"I guess I picked a good day to come to Jax," Duncan muttered to himself as stuffed his keys in his pocket and lit up a cigarette. He approached a cluster of vendors and perused the setup of a comic dealer.
"What'cha lookin for, sir? We give military discounts!"
Duncan looked over the tops of his sunglasses, cigarette hanging barely on the edge of his lip, at the vendor.
"You are military, right? Navy? Stationed in Mayport, I bet! What ship?"
He took a long draw from his cigarette, grinned, and straightened up. Letting out the cloud of minty smoke, Duncan responded "Navy, yes. Mayport, no. If she don't go down..."
"...she aint worth ridin! A submariner! King's Bay, then. My apologies!" The guy opened the left side of his button-up shirt to show a US Navy Submarine Warfare Pin - also known as the "dolphins" - tattooed on his sweaty chest.
Duncan was about to reply with a smartassed comment when the loud music cut out.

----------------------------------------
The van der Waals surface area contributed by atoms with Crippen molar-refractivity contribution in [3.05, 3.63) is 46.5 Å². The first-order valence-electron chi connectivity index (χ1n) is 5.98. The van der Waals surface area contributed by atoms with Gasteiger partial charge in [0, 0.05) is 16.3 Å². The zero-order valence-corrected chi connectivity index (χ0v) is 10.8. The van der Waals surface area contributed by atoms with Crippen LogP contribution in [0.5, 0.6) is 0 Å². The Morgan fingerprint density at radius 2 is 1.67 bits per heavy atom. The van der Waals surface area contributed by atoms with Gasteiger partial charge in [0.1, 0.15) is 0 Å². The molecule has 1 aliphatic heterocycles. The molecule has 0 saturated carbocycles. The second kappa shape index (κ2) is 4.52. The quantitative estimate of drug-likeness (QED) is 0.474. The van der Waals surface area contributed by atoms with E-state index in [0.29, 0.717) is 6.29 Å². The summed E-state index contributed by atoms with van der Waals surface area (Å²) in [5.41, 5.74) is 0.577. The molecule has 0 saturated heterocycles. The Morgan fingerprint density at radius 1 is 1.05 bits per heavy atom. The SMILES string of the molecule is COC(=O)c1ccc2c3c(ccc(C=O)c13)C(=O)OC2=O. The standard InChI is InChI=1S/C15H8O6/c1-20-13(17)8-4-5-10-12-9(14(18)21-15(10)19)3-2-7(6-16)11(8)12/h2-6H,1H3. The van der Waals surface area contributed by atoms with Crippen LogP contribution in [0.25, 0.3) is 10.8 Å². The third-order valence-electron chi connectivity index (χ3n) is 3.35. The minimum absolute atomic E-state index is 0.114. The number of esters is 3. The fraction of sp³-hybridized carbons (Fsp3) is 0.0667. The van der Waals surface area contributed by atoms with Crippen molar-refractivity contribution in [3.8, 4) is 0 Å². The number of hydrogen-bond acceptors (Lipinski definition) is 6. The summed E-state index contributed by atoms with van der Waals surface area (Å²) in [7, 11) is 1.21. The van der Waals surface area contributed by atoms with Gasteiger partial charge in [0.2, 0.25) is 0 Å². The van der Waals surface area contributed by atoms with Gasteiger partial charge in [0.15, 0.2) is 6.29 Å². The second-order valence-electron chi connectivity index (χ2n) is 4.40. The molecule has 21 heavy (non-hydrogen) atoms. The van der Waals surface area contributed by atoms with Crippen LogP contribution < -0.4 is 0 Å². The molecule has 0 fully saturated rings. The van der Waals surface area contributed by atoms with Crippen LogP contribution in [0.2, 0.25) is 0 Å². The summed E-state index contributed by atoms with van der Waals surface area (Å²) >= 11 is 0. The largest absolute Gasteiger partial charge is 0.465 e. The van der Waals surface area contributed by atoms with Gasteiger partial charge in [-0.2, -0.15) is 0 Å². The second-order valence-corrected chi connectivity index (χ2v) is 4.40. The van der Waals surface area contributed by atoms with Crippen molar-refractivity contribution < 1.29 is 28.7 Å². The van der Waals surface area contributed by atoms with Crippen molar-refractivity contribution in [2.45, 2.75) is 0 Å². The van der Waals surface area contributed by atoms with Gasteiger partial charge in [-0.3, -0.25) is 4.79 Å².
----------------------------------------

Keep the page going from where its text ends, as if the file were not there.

"Ladies and Gentlemen, if you'd please listen up for a moment."
The noise of the crowd waned slightly, and he took another drag off of the cancer-stick as he turned towards the nearest speaker.
"As you know, there's been an...epidemic, in Jacksonville lately,"
At this, the crowd got deathly quiet. These people came here to escape this sort of reality.
"Some of the...victims have escaped the quarantine zone around Shands,"
Duncan coughed out the cloud of smoke in his lungs, and someone to the right of him murmured "Shands isn't that far away from here", then another added: "Yeah, I heard they kept having to make the quarantine bigger, they couldn't keep the 'victims' in."
"We're going to ask everyone to remain calm - the police and national guard are on their way. Please stay ins-"
The announcer was cut off by a boy yelling, "I SEE THEM! OVER THERE!"